Canadian PM responds to schoolgirl-smuggling spy scandal
Canadian Prime Minister Justin Trudeau has said his government will “follow up” on recent reports that a Canadian intelligence officer helped traffic British schoolgirls into Syria in 2015, at least one of whom ended up marrying an Islamic State fighter.
Speaking to reporters at a news conference on Wednesday, Trudeau acknowledged that the Canadian Security Intelligence Service (CSIS) must abide by Canadian laws and “strict rules” of conduct, and vowed to ensure that “proper oversight is done as necessary.”
However, he added that intelligence services need to be “flexible and creative in their approaches” to keep Canada and Canadians safe “in a very dangerous world.”
The PM’s response comes after a recent book titled “The Secret History of the Five Eyes” by award-winning investigative journalist Richard Kerbaj, claimed that a Canadian spy had smuggled UK-born Shamima Begum and a couple of her friends into Syria in 2015.
Begum, who was 15 at the time, along with her school friends Kadiza Sultana, 16 and Amira Abase,15, all joined the Islamic State terrorist organization after they arrived in the country and allegedly married IS fighters.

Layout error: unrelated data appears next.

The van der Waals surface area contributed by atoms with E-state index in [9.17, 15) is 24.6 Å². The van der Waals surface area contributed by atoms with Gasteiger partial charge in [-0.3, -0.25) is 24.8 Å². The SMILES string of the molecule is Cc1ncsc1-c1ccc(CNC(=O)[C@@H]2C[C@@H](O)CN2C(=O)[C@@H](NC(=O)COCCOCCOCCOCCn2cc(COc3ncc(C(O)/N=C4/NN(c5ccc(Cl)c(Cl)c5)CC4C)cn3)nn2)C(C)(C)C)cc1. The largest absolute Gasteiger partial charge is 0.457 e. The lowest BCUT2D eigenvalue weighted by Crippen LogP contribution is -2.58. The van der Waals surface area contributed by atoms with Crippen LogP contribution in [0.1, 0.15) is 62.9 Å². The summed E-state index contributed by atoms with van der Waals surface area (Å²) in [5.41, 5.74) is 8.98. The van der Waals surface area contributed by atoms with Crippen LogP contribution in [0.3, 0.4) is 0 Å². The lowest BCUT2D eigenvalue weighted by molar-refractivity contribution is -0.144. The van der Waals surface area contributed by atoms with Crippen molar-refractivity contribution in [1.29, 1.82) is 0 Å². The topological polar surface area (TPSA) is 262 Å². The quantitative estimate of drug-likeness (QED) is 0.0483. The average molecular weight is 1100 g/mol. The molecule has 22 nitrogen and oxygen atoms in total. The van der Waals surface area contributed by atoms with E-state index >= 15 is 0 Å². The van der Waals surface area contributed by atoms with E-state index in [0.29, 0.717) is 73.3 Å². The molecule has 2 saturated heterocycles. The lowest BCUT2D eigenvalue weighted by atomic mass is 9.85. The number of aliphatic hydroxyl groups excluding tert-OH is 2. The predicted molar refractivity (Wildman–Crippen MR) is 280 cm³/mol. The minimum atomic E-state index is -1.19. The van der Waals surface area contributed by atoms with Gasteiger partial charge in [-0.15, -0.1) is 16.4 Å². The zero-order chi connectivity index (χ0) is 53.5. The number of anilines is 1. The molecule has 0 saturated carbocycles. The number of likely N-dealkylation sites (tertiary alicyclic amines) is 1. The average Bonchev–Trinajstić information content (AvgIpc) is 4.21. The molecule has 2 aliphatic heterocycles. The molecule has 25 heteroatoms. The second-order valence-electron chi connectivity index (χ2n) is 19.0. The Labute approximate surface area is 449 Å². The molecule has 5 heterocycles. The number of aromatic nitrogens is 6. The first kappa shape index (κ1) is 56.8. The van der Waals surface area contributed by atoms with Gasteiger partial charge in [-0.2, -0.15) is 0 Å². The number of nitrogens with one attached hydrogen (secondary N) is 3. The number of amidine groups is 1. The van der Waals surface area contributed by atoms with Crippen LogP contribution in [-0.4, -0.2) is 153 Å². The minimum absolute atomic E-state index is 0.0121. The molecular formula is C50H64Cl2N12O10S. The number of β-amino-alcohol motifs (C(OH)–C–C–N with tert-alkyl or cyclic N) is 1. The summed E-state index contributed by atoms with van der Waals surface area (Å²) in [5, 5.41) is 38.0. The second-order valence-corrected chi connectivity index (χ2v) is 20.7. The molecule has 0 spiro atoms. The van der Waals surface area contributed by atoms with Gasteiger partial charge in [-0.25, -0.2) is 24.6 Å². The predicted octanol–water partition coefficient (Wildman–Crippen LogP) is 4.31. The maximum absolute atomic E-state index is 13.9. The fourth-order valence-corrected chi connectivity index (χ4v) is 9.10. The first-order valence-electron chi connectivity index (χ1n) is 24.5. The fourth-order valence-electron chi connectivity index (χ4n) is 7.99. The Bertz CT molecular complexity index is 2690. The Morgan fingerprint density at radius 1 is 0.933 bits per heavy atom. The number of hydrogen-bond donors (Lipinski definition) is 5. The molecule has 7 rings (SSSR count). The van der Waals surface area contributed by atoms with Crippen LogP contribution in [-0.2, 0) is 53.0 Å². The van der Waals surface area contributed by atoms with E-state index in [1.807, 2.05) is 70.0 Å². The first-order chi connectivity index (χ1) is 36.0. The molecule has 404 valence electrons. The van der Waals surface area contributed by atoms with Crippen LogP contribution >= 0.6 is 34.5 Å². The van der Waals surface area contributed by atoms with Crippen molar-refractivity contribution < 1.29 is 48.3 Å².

It is believed that Sultana and Abase have since been killed, while Begum made national news as she attempted to return to the UK and regain her British citizenship, which was revoked under a UK Supreme Court ruling in 2019.
According to Kerbaj, the three schoolgirls were trafficked into Syria from Turkey in March 2015 by a man called Mohammed al-Rashed, who had worked as an informant for Canadian intelligence and allegedly smuggled dozens of other British nationals to fight for IS.
The book claims that Rashed told his Canadian handlers that Begum had traveled to Syria four days after she left the UK to join the terrorist organization, while the Metropolitan police launched a desperate search for the girls. Neither Canadian nor British authorities acknowledged that this link was made.
Kerbaj claims CSIS covered up its connection with the Begum case for seven years, saying: “taking refuge in the one thing that protects all intelligence agencies... against potential embarrassment: secrecy.”
UK and Canadian intelligence officials have so far declined to respond to Kerbaj’s claims, citing an inability to comment on operational matters.